Use PCA to explore systematic variation among the genotype variables by making biplots. We give you two additional pieces of information about each sample: the sample’s population and also the lab where the data was generated. Further, make a scree plot showing the proportion of variation explained by each PC.
Problem 2, part b: Transforming the response
Let’s examine the distribution of the gene expression values for SHANK2 to motivate a log transformation. Plot the distribution of the raw gene expression. Then, plot the distribution of the log transformed data. Note that since there are zeroes, you will need to use a pseudocount, i.e., add something to the argument of the log. One option is doing log(gene expression + 1), since this maps 0 to 0. Explain if the plots of these distributions visually justify the log transformation. Use the transformed gene expression for the rest of the problem.
Problem 2, part c: Accounting for variation in gene expression
Determine if there are diﬀerences in mean (transformed) gene expression, when the expression is modeled in terms of population or lab. First, assess this visually. Then, assess this using statistical inference (i.e., compute p-values using appropriate hypothesis tests).
Problem 2, part d: Multiple testing I
For each SNP, perform a test of association by fitting a simple linear model of the (transformed) gene expression as a function of the SNP.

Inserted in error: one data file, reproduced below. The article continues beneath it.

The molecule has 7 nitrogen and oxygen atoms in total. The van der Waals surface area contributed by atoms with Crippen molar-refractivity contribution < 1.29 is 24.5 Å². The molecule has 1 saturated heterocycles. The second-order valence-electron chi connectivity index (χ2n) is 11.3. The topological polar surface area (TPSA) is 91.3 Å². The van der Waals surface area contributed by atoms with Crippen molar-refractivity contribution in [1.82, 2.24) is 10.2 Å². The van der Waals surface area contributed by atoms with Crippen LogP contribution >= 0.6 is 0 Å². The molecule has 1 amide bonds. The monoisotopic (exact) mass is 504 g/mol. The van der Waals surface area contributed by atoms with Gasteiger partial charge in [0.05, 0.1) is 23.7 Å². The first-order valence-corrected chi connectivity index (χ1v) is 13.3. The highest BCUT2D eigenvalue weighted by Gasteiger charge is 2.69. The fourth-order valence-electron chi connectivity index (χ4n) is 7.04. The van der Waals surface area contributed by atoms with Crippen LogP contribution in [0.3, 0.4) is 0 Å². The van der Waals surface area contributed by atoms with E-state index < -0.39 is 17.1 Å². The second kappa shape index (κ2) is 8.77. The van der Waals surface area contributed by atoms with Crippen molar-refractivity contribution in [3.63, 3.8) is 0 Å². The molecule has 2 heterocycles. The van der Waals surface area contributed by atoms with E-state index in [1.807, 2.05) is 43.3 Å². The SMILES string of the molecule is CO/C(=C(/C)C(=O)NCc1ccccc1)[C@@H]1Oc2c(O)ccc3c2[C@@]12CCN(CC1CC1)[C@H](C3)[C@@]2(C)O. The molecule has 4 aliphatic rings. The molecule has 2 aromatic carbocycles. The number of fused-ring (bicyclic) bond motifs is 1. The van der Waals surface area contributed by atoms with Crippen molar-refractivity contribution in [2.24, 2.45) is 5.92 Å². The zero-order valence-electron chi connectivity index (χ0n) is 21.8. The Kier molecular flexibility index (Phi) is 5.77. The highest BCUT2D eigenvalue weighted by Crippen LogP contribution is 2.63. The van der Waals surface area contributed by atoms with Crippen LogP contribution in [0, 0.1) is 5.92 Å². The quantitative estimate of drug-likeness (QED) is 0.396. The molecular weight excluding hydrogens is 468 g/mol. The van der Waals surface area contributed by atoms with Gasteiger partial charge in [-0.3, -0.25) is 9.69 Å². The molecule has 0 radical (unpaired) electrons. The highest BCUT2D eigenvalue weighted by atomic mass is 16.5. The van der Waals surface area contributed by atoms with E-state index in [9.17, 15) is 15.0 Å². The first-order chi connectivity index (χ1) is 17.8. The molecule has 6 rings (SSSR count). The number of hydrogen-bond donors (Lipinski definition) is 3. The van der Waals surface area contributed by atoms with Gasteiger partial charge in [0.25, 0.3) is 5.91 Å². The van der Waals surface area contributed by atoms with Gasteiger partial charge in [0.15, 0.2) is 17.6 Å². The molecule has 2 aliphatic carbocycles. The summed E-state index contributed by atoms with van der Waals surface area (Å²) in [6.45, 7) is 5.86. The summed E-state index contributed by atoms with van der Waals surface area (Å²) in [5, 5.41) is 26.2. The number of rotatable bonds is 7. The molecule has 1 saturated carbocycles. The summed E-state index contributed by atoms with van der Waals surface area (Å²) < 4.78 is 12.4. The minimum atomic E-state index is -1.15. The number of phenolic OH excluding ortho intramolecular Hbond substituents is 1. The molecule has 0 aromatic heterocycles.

Then, aggregate the p-values across SNPs and plot a p-value histogram. Finally, compute πˆ0 (estimated proportion of null tests) and identify which SNPs are significant at threshold corresponding to a false discovery rate (FDR) estimate ≤ 0.05, using the qvalue package. We will refer to this analysis as the “unadjusted analysis” in future parts of this problem.
Problem 2, part e: Multiple testing II
Repeat part d, except include as covariates the variables population and lab to adjust for possible confounding factors. Make sure to report the same results: histogram of p-values, πˆ0, and which SNPs are significant at FDR ≤ 0.05. How do the results compare to those of part d?
Problem 2, part f: Multiple regressors with LASSO
Perform LASSO regression using all the SNPs as explanatory variables and the (transformed) gene expression as the response variable. We recommend using the glmnet package. Don’t forget that LASSO regression has a tuning parameter, usually called λ, which you should determine using cross-validation. Since cross-validation is a random process, please set a seed! Plot the cross validation results (i.e., prediction error as a function of λ). Report which SNPs have non-zero coeﬃcients at the chosen value of λ. Is this consistent with the unadjusted analysis in part d? Explain why or why not.
Hint: Use lambda.min instead of lambda.1se. The signal in this analysis is too weak to shrink away coeﬃcients aggressively.
Problem 2, part g: Modeling many responses
Now, use logistic regression to perform a test of association for each SNP, treating genotype as a response variable modeled in ters of the transformed gene expression as an explanatory variable. Do your results agree with the unadjusted test for association in part d? Provide a theoretical justification for what you observe. We are not asking for a lot of technical work or algebra, but rather a demonstration of an understanding of the concepts.